Thursday, August 27, 2015

The Mildenhall Treasure

The Mildenhall Treasure is a major hoard of Roman silver tableware allegedly found near Mildenhall in Suffolk, England. Based on the style of the work, it has been dated to the fourth century. The hoard consists of:
two large serving platters, two small decorated serving plates, a deep fluted bowl, a set of four large decorated bowls, two small decorated bowls, two small pedestalled dishes, a deep flanged bowl with a deep, domed cover, five small round ladles with dolphin-shaped handles, and eight long-handled spoons (cochlearia).
The circumstances of the discovery are obscure. The hoard "came to the attention of the authorities" (a phrase repeated by wikipedia and the British Museum) in the spring of 1946. In inquest was held that summer, and the hoard was held to be "treasure trove" and therefore the property of the crown. At the inquest, Gordon Butcher said he had found the hoard while plowing n 1942 and dug it up with help from Sydney Ford, for whom he was working at the time. The men said they did not immediately notify the police because they did not realize what they had found. This unconvincing tale led to rampant speculation about the actual origin of the hoard. Because at that time no comparable hoard of Roman silver had been found in Britain, some historians said it must have come from the continent. Since then a handful of other Roman silver hoards have been found in Britain, so that argument is no longer taken very seriously, but there are still experts who dismiss Butcher and Ford's story as a fabrication.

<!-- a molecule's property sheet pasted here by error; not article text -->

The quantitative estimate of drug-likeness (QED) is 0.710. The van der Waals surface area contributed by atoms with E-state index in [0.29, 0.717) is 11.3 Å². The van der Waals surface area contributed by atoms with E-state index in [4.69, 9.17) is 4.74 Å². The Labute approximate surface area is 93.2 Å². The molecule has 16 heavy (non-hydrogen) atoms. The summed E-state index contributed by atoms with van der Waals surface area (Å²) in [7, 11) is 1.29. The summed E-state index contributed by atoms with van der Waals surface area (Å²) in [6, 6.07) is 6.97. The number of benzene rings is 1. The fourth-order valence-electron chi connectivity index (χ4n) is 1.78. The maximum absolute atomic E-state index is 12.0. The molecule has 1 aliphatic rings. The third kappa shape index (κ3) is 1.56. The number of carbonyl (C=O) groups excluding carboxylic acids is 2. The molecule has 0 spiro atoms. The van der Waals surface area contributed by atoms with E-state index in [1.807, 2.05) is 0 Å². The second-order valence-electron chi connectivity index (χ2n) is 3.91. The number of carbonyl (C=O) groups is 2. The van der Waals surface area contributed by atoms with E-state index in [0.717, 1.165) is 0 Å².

The "Great Dish," and details. The set as a whole seems to depict mainly the rites of Bacchus, but the central image on this dish is Neptune with dolphins in his beard.

A platter.

The two smaller dishes.

The cover.

A bowl. You can see that this is heavy stuff, not thin or flimsy.

Spoon. Each of the many hoards that have been found around the Roman world must have had a story. Only one of the wealthiest and most prominent families of the empire could have owned such a set, so it must have been hidden because of some great turmoil. Could it have been when Constantine proclaimed himself emperor at York, in 306, and took most of Britain's legions to the continent? During the major barbarian incursion of 367-368? Or was it some strictly local, family matter, like a disputed inheritance? To me, wondering about these things raises these objects from the merely lovely to the magnificent and mysterious.

No comments: